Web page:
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  8. Just as a curiosity, I am commenting over at Mark Shea blog (Atheists are thieves) and Junior just entered the fray. I doubt the discussion will advance since they are down to the same ol' same ol'. They love to argue by linking to the old venerable Catholic tomes. They love to bring up rapes and torture. I would love a decent argument. My skills need a lot of honing, but this gets boring.

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  9. Well said. Everytime that stupid argument is trotted out it makes me cringe.

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  10. tossing out arbitrary rules to illiterate goat-herders, magically interpreted and re-interpreted to conform precisely to one's own subjective preferences, prejudices and fears, not to mention the interests of the ruling class du jour?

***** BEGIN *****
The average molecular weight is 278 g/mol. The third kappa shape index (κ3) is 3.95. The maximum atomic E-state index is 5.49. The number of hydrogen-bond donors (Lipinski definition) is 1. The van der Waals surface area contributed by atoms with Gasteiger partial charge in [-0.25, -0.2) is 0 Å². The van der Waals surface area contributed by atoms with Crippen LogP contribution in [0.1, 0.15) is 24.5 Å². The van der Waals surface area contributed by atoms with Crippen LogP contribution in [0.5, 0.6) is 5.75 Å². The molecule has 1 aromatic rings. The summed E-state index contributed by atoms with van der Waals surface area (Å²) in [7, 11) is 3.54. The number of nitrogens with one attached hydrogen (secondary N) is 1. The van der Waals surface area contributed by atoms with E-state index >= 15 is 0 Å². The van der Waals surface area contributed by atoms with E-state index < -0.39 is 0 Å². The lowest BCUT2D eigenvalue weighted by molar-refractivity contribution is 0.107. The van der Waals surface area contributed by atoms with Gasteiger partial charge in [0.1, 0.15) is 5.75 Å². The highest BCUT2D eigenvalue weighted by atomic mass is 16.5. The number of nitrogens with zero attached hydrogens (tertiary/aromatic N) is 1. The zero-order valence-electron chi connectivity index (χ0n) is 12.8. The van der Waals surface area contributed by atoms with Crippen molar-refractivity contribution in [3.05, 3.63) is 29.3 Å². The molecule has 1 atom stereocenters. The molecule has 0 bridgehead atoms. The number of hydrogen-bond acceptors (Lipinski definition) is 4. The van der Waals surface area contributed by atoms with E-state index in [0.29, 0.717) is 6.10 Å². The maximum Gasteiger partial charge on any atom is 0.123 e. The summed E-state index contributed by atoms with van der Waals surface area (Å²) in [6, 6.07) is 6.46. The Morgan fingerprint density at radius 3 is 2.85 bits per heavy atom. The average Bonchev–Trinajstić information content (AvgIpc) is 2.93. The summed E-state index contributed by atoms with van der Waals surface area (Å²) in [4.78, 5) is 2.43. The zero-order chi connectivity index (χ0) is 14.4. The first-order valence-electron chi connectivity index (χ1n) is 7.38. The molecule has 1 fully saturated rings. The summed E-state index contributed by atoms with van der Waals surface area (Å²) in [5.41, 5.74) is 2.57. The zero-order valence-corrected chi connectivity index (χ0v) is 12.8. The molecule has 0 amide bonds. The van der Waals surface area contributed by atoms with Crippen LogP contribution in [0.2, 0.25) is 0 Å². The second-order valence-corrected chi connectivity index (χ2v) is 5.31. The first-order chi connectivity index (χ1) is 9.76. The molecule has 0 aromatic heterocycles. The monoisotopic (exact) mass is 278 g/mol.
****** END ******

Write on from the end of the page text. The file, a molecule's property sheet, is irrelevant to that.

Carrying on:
a) What makes them "arbitrary"? Whether you agree with them or not, they seem to hold together logically.
    b) What makes you think that the Jews were illiterate? Or that they were goat-herders?
    c) What makes you think that they were interpreted to conform to preferences or...
    d) ...to the interests of the ruling classes. Historically, it seems as if folks high and low were as often as not discomfited by these things. Their preferences seem to have been often for golden calves or other men's wives.

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  11. a) arbitrary

    b) Obviously, as they have a written history, the ancient Jews were not completely illiterate. It is entirely uncontroversial, however, that all ancient people were generally illiterate.